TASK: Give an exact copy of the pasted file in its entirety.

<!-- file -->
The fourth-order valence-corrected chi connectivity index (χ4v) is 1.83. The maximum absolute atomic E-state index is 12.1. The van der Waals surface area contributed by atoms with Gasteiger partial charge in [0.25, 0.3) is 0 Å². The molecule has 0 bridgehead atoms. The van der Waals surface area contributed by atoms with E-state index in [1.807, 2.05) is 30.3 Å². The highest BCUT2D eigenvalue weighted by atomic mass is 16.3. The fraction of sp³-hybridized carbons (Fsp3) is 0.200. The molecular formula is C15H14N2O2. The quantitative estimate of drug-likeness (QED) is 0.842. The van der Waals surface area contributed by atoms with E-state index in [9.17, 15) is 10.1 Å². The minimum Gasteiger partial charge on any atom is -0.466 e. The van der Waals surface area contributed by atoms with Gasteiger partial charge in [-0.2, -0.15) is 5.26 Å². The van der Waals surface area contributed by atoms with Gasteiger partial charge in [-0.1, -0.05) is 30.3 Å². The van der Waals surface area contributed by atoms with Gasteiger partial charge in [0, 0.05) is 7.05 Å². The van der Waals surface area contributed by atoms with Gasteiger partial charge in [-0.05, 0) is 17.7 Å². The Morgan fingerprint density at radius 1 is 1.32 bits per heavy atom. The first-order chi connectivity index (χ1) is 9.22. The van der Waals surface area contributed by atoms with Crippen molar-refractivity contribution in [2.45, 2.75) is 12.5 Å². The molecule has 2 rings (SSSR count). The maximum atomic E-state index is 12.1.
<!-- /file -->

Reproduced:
The fourth-order valence-corrected chi connectivity index (χ4v) is 1.83. The maximum absolute atomic E-state index is 12.1. The van der Waals surface area contributed by atoms with Gasteiger partial charge in [0.25, 0.3) is 0 Å². The molecule has 0 bridgehead atoms. The van der Waals surface area contributed by atoms with E-state index in [1.807, 2.05) is 30.3 Å². The highest BCUT2D eigenvalue weighted by atomic mass is 16.3. The fraction of sp³-hybridized carbons (Fsp3) is 0.200. The molecular formula is C15H14N2O2. The quantitative estimate of drug-likeness (QED) is 0.842. The van der Waals surface area contributed by atoms with E-state index in [9.17, 15) is 10.1 Å². The minimum Gasteiger partial charge on any atom is -0.466 e. The van der Waals surface area contributed by atoms with Gasteiger partial charge in [-0.2, -0.15) is 5.26 Å². The van der Waals surface area contributed by atoms with Gasteiger partial charge in [-0.1, -0.05) is 30.3 Å². The van der Waals surface area contributed by atoms with Gasteiger partial charge in [0, 0.05) is 7.05 Å². The van der Waals surface area contributed by atoms with Gasteiger partial charge in [-0.05, 0) is 17.7 Å². The Morgan fingerprint density at radius 1 is 1.32 bits per heavy atom. The first-order chi connectivity index (χ1) is 9.22. The van der Waals surface area contributed by atoms with Crippen molar-refractivity contribution in [2.45, 2.75) is 12.5 Å². The molecule has 2 rings (SSSR count). The maximum atomic E-state index is 12.1.